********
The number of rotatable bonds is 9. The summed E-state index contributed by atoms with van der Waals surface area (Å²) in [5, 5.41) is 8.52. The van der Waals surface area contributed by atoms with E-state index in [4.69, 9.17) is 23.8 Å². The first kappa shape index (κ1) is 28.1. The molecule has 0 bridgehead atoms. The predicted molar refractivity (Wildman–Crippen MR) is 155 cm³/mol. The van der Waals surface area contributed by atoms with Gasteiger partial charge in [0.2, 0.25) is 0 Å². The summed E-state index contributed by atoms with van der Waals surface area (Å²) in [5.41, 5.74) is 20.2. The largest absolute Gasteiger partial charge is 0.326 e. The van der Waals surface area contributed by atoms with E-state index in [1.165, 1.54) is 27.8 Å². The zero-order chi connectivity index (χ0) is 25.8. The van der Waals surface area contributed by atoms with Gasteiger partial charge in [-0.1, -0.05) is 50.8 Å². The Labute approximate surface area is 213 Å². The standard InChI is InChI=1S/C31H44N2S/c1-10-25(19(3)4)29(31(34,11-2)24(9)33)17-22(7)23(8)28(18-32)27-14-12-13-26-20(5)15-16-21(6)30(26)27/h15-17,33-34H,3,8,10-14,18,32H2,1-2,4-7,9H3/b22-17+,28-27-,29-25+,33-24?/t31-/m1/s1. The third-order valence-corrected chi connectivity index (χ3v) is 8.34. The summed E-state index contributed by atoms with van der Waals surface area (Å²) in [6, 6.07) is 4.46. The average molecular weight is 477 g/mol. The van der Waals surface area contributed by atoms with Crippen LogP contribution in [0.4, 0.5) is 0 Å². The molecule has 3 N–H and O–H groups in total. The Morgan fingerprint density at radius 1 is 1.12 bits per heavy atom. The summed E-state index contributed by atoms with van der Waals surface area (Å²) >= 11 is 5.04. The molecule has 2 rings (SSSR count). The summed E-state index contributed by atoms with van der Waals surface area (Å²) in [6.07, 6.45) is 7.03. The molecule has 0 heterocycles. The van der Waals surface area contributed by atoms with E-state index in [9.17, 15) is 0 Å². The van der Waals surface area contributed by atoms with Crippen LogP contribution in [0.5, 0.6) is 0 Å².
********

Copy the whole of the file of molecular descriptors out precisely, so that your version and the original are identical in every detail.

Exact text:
The number of rotatable bonds is 9. The summed E-state index contributed by atoms with van der Waals surface area (Å²) in [5, 5.41) is 8.52. The van der Waals surface area contributed by atoms with E-state index in [4.69, 9.17) is 23.8 Å². The first kappa shape index (κ1) is 28.1. The molecule has 0 bridgehead atoms. The predicted molar refractivity (Wildman–Crippen MR) is 155 cm³/mol. The van der Waals surface area contributed by atoms with Gasteiger partial charge in [0.2, 0.25) is 0 Å². The summed E-state index contributed by atoms with van der Waals surface area (Å²) in [5.41, 5.74) is 20.2. The largest absolute Gasteiger partial charge is 0.326 e. The van der Waals surface area contributed by atoms with E-state index in [1.165, 1.54) is 27.8 Å². The zero-order chi connectivity index (χ0) is 25.8. The van der Waals surface area contributed by atoms with Gasteiger partial charge in [-0.1, -0.05) is 50.8 Å². The Labute approximate surface area is 213 Å². The standard InChI is InChI=1S/C31H44N2S/c1-10-25(19(3)4)29(31(34,11-2)24(9)33)17-22(7)23(8)28(18-32)27-14-12-13-26-20(5)15-16-21(6)30(26)27/h15-17,33-34H,3,8,10-14,18,32H2,1-2,4-7,9H3/b22-17+,28-27-,29-25+,33-24?/t31-/m1/s1. The third-order valence-corrected chi connectivity index (χ3v) is 8.34. The summed E-state index contributed by atoms with van der Waals surface area (Å²) in [6, 6.07) is 4.46. The average molecular weight is 477 g/mol. The van der Waals surface area contributed by atoms with Crippen LogP contribution in [0.4, 0.5) is 0 Å². The molecule has 3 N–H and O–H groups in total. The Morgan fingerprint density at radius 1 is 1.12 bits per heavy atom. The summed E-state index contributed by atoms with van der Waals surface area (Å²) >= 11 is 5.04. The molecule has 2 rings (SSSR count). The summed E-state index contributed by atoms with van der Waals surface area (Å²) in [6.07, 6.45) is 7.03. The molecule has 0 heterocycles. The van der Waals surface area contributed by atoms with E-state index in [9.17, 15) is 0 Å². The van der Waals surface area contributed by atoms with Crippen LogP contribution in [0.5, 0.6) is 0 Å².